Living with Bears in the MRV

Black bears (Urus americanus) are the only species of bear found in the Eastern United States and a healthy population makes its home in the Mad River Valley. Black bears are relatively long-lived, intelligent, and generally elusive animals. They are omnivores and 90% of their natural diet consists of grasses, berries, nuts, fruits, and plants. Their typical habitat is characterized by remote terrain, thick understory vegetation, and wetlands. They breed every other year once they are 3-5 years old and usually have two to four cubs.

Unfortunately, black bears are sometimes attracted to human food sources such as trash, compost, and bird feeders. Bears don’t know they’re doing anything wrong. They’re just following their noses to the easiest calories they can find. Bears that do find food around homes and communities often lose their natural wariness of people and can cause damage to property, vehicles, and even homes.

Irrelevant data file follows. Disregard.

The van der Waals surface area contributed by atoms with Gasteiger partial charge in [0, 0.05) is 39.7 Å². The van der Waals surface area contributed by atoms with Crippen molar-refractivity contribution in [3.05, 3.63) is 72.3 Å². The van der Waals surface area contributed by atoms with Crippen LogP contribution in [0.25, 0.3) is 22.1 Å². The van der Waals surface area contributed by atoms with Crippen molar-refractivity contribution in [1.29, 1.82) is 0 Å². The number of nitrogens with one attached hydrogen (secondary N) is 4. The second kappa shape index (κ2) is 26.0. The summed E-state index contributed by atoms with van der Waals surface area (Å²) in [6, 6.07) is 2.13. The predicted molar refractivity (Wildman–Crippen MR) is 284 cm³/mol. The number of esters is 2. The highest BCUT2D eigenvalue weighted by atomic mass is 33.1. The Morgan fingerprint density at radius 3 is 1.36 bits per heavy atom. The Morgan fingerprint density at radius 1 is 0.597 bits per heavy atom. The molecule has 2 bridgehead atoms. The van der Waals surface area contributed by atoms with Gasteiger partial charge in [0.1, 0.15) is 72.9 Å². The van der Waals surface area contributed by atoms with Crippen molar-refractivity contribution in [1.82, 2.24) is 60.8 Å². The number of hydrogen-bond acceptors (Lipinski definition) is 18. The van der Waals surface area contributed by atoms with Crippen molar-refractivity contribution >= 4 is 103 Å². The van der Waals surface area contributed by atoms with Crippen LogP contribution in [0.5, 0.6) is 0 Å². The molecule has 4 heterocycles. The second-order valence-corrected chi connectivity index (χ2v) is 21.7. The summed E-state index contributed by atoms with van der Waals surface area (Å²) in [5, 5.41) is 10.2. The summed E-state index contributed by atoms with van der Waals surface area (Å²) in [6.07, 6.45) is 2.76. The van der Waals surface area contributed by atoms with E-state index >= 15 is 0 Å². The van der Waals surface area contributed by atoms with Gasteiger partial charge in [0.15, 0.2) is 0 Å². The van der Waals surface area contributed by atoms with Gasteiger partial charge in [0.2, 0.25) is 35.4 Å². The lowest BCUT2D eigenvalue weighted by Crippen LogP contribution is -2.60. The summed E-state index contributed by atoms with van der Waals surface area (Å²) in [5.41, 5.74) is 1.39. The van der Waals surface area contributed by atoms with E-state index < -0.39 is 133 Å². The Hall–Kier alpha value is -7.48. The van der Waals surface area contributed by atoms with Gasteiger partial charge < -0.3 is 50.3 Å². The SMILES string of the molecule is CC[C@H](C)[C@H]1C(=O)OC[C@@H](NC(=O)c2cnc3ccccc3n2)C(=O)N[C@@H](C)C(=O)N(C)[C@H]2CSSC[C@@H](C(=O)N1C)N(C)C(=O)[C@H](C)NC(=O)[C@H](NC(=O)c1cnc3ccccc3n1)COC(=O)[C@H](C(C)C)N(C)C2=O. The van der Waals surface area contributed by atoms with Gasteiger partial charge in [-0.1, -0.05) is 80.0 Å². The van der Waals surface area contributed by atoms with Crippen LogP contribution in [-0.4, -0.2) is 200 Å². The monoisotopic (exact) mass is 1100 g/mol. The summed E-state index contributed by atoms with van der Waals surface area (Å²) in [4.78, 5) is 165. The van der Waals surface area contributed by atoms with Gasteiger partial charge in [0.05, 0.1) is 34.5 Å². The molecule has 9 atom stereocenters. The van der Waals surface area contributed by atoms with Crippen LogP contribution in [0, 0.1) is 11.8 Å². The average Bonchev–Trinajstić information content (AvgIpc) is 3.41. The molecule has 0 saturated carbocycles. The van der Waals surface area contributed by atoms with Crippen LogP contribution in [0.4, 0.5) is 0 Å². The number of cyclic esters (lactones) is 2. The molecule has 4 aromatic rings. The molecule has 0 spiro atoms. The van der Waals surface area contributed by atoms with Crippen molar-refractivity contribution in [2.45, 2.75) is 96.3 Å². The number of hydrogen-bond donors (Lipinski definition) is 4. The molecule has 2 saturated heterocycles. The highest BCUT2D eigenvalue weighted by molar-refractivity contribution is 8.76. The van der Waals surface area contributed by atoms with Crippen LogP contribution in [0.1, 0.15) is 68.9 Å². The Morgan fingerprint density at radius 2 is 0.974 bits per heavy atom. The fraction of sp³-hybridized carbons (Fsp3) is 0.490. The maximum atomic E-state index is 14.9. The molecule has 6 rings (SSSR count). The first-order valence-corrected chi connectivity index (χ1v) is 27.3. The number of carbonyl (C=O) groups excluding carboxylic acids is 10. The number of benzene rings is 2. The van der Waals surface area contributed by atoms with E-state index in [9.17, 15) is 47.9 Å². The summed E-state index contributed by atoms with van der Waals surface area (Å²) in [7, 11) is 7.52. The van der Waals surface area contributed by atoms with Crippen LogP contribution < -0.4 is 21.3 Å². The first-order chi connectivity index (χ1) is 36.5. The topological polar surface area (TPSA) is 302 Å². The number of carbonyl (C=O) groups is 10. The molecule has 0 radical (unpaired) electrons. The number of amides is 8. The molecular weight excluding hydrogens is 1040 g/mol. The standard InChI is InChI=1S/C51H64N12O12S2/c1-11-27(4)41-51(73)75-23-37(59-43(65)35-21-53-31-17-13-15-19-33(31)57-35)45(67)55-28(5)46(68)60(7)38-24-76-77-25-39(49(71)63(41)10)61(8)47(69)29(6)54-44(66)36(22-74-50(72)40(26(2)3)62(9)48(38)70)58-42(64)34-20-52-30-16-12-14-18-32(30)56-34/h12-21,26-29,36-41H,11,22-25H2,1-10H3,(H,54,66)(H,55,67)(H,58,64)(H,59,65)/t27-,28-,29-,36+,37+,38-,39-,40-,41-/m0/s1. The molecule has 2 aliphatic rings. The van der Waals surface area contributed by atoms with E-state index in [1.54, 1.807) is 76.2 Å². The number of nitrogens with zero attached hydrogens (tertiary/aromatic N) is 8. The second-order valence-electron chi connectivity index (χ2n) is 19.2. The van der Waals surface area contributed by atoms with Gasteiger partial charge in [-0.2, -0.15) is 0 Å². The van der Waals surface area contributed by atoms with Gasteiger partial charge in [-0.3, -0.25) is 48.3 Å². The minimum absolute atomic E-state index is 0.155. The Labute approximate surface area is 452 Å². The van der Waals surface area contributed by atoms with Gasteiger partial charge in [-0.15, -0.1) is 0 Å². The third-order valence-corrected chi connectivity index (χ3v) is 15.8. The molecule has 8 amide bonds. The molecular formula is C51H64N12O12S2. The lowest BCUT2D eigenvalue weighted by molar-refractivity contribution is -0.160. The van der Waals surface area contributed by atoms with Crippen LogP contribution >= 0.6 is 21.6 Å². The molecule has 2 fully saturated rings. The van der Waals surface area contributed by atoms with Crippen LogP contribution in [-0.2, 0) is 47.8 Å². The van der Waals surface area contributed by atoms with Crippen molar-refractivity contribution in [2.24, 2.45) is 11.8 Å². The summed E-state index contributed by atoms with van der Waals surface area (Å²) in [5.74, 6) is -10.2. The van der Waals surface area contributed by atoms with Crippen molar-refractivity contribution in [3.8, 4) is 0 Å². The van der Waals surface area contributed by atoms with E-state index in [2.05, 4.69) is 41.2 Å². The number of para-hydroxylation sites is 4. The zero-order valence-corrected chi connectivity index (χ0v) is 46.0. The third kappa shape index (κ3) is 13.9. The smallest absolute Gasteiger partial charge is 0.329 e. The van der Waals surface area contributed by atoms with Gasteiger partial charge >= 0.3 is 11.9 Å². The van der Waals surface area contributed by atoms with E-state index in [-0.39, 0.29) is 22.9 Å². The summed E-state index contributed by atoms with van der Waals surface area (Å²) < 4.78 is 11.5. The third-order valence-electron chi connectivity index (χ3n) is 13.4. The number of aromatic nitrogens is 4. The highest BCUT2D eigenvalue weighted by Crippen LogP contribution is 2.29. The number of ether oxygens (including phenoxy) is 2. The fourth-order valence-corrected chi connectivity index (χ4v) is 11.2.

The goal of this page is to help MRV residents and visitors learn about this iconic species that we share our Valley with. By learning about the lives of black bears, you will enhance your enjoyment of this fascinating species and help minimize any conflicts that could occur. We all share responsibility in keeping our bears safe!

 

Black Bear Biology

 

Black Bear Management in Vermont

 

Black Bears and People

 

Trash and Compost

Bird Feeders

Bees, Chickens, and Fruit Trees

It is your responsibility to avoid attracting bears!

According to the Vermont Fish & Wildlife Department, Vermonters must take reasonable measures to protect their property from bears. Some of these measures include:

  • Never feed bears, deliberately or accidentally.
  • Feed your pets indoors.
  • Feed birds from December to March only.
  • Store trash in a secure place. Trash cans alone are not enough!
  • Keep chickens and honeybees secure within an electric fence or other bear-proof enclosure.
  • Secure compost bins.

People will not be reimbursed for bear damage to livestock, fruit trees, or bees, although farmers can be reimbursed as long as their land is not posted against hunting.

Persons experiencing bear damage should contact the nearest Fish & Wildlife office or your State Game Warden prior to taking any control action on their own. Fish & Wildlife personnel will recommend appropriate measures or control strategies that can lessen the problem.

Report any bear sightings or incidents on the Vermont Fish and Wildlife’s Black Bear Incident Report.